Less than Meets the Eye: LDT Small Entity Compliance Guide Adds Little Insight

July 7, 2024By Gail H. Javitt & Lisa M. Baumhardt, Senior Medical Device Regulation Expert

In its final rule on laboratory developed tests (LDTs) (see our prior blog here), FDA acknowledged that “some laboratories may lack familiarity, experience, or existing infrastructure for complying with FDA requirements” and made multiple references to a “small entity compliance guidance” that the agency intended to publish to “provide additional guidance to small businesses.”  Laboratories struggling to understand the myriad implications of being regulated as device “manufacturers” were hopeful that additional guidance would shed light on how to apply FDA’s existing medical device regulatory framework to their operations.

Unfortunately, the guidance for small entities recently published by FDA is little more than a summary digest of the multi-hundred-page final rule. The guidance restates the central premise of the final rule, i.e., that LDTs are medical devices and the clinical laboratories that design, manufacture and use them to test patient specimens are manufacturers.  It then reiterates the process and timeframe for phaseout of generalized enforcement discretion for LDTs, lists the categories of LDTs that will, to varying degrees, continue to be subject to enforcement discretion, and repeats that “certain tests” that were historically excluded from enforcement discretion —those offered directly to consumers, those used in blood and tissue donor screening, and those intended for use in public health emergencies — will continue to be ineligible for enforcement discretion.   The guidance also reminds readers of the somewhat illusory protection offered by enforcement discretion, noting that “FDA retains discretion to pursue enforcement action for violations of the FD&C Act at any time and intends to do so when appropriate.”

To be sure, Table 2 provides a handy visual of the categories of LDTs, the timeline for phaseout, and the scope of enforcement discretion for each test category.  However, the guidance provides no new information on how FDA expects laboratories to implement these new requirements.  Section IV, Additional Resources, provides links to previously-issued guidance documents and other educational materials geared to traditional device manufacturers, with no additional commentary on how to apply these requirements to the very different clinical laboratory environment.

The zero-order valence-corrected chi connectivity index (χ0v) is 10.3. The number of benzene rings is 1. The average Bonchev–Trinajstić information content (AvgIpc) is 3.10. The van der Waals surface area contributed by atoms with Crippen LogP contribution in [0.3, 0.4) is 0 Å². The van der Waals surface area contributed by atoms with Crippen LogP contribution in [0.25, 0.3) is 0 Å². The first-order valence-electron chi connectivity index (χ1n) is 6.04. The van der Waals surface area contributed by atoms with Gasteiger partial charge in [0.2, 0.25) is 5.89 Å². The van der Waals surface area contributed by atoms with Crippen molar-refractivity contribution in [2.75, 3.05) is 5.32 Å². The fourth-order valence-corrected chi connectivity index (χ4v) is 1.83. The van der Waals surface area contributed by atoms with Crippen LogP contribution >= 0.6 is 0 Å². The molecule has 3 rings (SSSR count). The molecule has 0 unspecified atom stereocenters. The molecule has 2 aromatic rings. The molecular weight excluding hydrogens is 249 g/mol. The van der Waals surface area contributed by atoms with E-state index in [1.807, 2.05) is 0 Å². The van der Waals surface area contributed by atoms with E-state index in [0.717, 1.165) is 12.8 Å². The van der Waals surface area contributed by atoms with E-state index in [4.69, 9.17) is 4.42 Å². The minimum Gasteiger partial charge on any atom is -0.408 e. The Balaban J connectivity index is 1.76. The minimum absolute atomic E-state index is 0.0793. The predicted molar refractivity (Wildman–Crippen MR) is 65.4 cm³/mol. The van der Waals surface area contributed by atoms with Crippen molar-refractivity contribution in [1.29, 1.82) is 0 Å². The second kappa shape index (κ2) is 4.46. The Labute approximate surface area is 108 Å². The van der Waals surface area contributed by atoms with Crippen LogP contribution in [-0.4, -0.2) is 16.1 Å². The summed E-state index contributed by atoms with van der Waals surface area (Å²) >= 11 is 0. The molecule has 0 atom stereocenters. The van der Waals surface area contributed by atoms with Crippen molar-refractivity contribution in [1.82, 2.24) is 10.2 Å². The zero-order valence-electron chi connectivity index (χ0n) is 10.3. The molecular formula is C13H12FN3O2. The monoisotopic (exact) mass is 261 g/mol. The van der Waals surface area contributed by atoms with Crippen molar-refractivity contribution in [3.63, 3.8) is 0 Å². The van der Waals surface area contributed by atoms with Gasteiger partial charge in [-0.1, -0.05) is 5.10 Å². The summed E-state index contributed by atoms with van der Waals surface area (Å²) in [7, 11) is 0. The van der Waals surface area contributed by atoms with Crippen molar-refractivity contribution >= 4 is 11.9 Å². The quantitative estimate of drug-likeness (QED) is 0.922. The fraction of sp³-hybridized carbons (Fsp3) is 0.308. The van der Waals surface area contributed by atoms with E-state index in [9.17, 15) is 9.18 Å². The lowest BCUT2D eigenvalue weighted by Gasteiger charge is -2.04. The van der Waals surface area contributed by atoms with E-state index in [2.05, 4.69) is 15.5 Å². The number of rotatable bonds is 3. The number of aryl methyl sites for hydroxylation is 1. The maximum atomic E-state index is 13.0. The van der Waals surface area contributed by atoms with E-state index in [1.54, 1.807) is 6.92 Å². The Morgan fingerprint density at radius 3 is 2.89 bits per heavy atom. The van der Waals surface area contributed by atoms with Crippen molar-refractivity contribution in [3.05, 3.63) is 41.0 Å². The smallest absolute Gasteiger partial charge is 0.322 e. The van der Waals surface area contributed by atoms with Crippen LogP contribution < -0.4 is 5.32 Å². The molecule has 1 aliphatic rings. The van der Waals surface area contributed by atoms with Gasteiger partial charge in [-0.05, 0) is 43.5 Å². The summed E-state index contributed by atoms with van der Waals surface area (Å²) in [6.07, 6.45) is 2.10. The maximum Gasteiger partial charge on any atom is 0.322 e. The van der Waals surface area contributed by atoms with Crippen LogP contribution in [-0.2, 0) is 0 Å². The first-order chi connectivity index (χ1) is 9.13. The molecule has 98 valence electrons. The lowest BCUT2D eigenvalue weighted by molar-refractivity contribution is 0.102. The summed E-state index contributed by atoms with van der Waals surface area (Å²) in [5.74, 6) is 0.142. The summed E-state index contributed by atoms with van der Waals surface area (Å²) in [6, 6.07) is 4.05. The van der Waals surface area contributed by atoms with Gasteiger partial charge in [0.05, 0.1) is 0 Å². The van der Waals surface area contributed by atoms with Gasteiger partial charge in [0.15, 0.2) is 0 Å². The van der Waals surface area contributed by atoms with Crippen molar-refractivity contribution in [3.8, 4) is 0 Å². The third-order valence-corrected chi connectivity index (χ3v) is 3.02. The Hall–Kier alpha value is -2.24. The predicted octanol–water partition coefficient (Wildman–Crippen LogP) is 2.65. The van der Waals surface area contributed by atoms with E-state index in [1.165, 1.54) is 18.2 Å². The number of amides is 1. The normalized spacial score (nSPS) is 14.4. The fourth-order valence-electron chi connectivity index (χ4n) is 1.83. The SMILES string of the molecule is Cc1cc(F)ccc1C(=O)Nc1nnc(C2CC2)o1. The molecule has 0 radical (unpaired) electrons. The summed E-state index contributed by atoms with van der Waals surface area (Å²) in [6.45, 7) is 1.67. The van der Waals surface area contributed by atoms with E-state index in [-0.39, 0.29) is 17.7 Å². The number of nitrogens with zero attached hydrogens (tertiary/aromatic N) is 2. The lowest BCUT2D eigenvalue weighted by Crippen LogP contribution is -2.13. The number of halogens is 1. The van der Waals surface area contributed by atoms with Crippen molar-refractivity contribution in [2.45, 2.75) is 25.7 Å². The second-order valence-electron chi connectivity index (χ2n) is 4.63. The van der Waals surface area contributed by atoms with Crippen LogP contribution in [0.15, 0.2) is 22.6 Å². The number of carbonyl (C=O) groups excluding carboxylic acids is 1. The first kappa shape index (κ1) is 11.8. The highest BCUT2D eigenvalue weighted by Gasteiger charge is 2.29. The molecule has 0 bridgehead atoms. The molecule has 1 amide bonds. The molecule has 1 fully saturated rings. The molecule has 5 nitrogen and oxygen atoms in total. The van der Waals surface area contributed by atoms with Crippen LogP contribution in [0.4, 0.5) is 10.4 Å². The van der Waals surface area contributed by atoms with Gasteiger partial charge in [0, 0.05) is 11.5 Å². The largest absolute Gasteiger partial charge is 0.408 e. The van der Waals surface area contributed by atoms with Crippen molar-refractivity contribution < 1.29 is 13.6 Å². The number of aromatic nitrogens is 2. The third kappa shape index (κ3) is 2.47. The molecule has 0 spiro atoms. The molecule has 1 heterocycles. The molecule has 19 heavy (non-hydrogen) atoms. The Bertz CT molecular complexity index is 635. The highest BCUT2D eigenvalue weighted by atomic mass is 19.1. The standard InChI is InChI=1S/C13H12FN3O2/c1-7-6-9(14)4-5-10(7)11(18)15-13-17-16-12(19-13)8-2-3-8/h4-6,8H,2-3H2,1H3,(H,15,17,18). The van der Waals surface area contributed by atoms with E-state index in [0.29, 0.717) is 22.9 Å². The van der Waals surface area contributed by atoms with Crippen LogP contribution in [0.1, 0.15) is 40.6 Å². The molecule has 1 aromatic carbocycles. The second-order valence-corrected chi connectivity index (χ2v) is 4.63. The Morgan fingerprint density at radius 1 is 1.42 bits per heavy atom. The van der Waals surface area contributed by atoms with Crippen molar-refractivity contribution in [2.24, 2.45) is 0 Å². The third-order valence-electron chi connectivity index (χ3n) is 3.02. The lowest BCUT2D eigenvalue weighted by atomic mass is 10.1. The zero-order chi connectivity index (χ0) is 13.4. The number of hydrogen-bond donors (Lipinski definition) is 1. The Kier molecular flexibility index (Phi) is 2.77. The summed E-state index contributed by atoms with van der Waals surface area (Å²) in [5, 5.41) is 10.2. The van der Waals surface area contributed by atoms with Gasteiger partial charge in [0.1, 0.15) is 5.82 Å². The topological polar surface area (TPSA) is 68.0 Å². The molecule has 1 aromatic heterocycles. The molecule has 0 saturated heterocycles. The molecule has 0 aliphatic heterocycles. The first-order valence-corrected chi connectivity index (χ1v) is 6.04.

The first phaseout milestone is less than a year away; by May 6, 2025 most laboratories will need to demonstrate compliance with Medical Device Reporting (21 C.F.R. § 803), Reporting of Corrections and Removals (21 C.F.R. § 806) and Complaint Files (21 C.F.R. § 820.198).  Below we describe the specific requirements that clinical laboratories will need to meet and identify interpretive questions that may pose challenges to implementation.

Complaint Handling

CLIA regulations, with which all clinical laboratories must already comply, state that a clinical laboratory must “have a system in place to ensure that it documents all complaints and problems reported to the laboratory,” and must “conduct investigations of complaints, when appropriate”.[1] However, the focus of CLIA requirements is on laboratory processes, not specific assays. Furthermore, CLIA regulations are more general and provide more opportunity for customization of complaint handling processes provided the underlying objectives are met.  The CLIA State Operations Manual (SOM) which provides interpretive guidance to investigators conducting laboratory surveys, states that an inspector should “[v]erify that the laboratory documents all complaints and problems reported to the laboratory, and that it has a mechanism to determine which complaints require investigation.” The SOM includes three “probes” to guide evaluation, which focus on (1) the mechanism used by the laboratory to enable individuals to report complaints or problems to the laboratory; (2) the laboratory’s process for informing laboratory personnel of the ability to anonymously report laboratory quality complaints to outside agencies; and (3) the laboratory’s mechanism for referring complaints or problems to its reference laboratory(s), or other offices or agencies, when appropriate, as well as whether the such activity is documented.

Like CLIA, FDA requires device manufacturers to have written procedures that define the complaint handling process and to maintain the complaint files in accordance with their own developed procedures.  However, FDA’s complaint handling requirements for device manufacturers are more detailed and prescriptive in nature, and it is not clear whether they will in practice align with laboratories’ existing complaint handling procedures; FDA may find laboratories’ existing processes insufficient or may impose different or conflicting requirements that increase administrative burdens.

FDA regulations define a complaint expansively, to include “any written, electronic, or oral communication that alleges deficiencies related to the identity, quality, durability, reliability, safety, effectiveness, or performance of a device after it is released for distribution.”[2]  The regulations require manufacturers to establish a “formally designated [complaint handling] unit,”[3] which can be accomplished by describing the unit in a procedure and/or including a diagram that identifies individuals, activities, and departments that are charged with “…receiving, reviewing, and evaluating” complaints.[4] Manufacturers maintain complaint files for a “period of time equivalent to the design and expected life of the device, but in no case less than 2 years from the date of release for commercial distribution”  consistent with regulatory requirements for record retention.[5]  In contrast to traditional medical device manufacturers, laboratories do not “commercially release” an IVD device but instead report results based on the performance of the LDT.  It is therefore unclear what the “life expectancy” of an LDT is or when the “commercial distribution” of an LDT begins for the purpose of maintaining complaint files.